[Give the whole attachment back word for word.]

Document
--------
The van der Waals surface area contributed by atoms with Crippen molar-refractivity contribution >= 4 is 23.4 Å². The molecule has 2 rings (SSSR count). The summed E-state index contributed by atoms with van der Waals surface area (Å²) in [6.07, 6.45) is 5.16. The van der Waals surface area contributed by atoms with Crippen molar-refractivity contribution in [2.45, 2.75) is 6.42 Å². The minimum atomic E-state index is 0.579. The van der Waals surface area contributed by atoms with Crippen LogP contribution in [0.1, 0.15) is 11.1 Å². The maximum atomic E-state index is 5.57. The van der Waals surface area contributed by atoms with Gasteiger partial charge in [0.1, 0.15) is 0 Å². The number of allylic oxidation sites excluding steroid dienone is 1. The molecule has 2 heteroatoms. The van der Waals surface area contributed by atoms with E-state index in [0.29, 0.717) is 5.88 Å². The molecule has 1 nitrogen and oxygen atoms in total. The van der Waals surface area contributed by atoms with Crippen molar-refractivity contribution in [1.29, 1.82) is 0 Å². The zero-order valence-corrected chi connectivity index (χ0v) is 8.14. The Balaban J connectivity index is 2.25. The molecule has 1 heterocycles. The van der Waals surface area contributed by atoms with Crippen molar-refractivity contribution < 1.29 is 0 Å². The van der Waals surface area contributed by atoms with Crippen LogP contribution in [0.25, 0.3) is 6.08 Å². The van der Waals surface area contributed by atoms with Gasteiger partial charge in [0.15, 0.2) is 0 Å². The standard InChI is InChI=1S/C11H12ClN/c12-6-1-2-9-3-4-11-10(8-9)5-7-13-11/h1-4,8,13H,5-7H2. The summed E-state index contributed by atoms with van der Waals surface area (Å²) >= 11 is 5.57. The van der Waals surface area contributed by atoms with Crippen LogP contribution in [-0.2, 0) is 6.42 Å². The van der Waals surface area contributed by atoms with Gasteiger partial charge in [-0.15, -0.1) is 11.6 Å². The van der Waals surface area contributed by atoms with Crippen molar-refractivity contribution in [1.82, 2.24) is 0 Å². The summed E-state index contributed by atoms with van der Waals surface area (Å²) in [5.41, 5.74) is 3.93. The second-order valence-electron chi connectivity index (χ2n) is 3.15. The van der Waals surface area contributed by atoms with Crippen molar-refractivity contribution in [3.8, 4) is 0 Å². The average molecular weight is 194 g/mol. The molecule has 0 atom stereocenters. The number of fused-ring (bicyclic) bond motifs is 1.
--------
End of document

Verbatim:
The van der Waals surface area contributed by atoms with Crippen molar-refractivity contribution >= 4 is 23.4 Å². The molecule has 2 rings (SSSR count). The summed E-state index contributed by atoms with van der Waals surface area (Å²) in [6.07, 6.45) is 5.16. The van der Waals surface area contributed by atoms with Crippen molar-refractivity contribution in [2.45, 2.75) is 6.42 Å². The minimum atomic E-state index is 0.579. The van der Waals surface area contributed by atoms with Crippen LogP contribution in [0.1, 0.15) is 11.1 Å². The maximum atomic E-state index is 5.57. The van der Waals surface area contributed by atoms with Gasteiger partial charge in [0.1, 0.15) is 0 Å². The number of allylic oxidation sites excluding steroid dienone is 1. The molecule has 2 heteroatoms. The van der Waals surface area contributed by atoms with E-state index in [0.29, 0.717) is 5.88 Å². The molecule has 1 nitrogen and oxygen atoms in total. The van der Waals surface area contributed by atoms with Crippen molar-refractivity contribution in [1.29, 1.82) is 0 Å². The zero-order valence-corrected chi connectivity index (χ0v) is 8.14. The Balaban J connectivity index is 2.25. The molecule has 1 heterocycles. The van der Waals surface area contributed by atoms with Crippen molar-refractivity contribution < 1.29 is 0 Å². The van der Waals surface area contributed by atoms with Crippen LogP contribution in [0.25, 0.3) is 6.08 Å². The van der Waals surface area contributed by atoms with Gasteiger partial charge in [0.15, 0.2) is 0 Å². The standard InChI is InChI=1S/C11H12ClN/c12-6-1-2-9-3-4-11-10(8-9)5-7-13-11/h1-4,8,13H,5-7H2. The summed E-state index contributed by atoms with van der Waals surface area (Å²) >= 11 is 5.57. The van der Waals surface area contributed by atoms with Crippen LogP contribution in [-0.2, 0) is 6.42 Å². The van der Waals surface area contributed by atoms with Gasteiger partial charge in [-0.15, -0.1) is 11.6 Å². The van der Waals surface area contributed by atoms with Crippen molar-refractivity contribution in [1.82, 2.24) is 0 Å². The summed E-state index contributed by atoms with van der Waals surface area (Å²) in [5.41, 5.74) is 3.93. The second-order valence-electron chi connectivity index (χ2n) is 3.15. The van der Waals surface area contributed by atoms with Crippen molar-refractivity contribution in [3.8, 4) is 0 Å². The average molecular weight is 194 g/mol. The molecule has 0 atom stereocenters. The number of fused-ring (bicyclic) bond motifs is 1.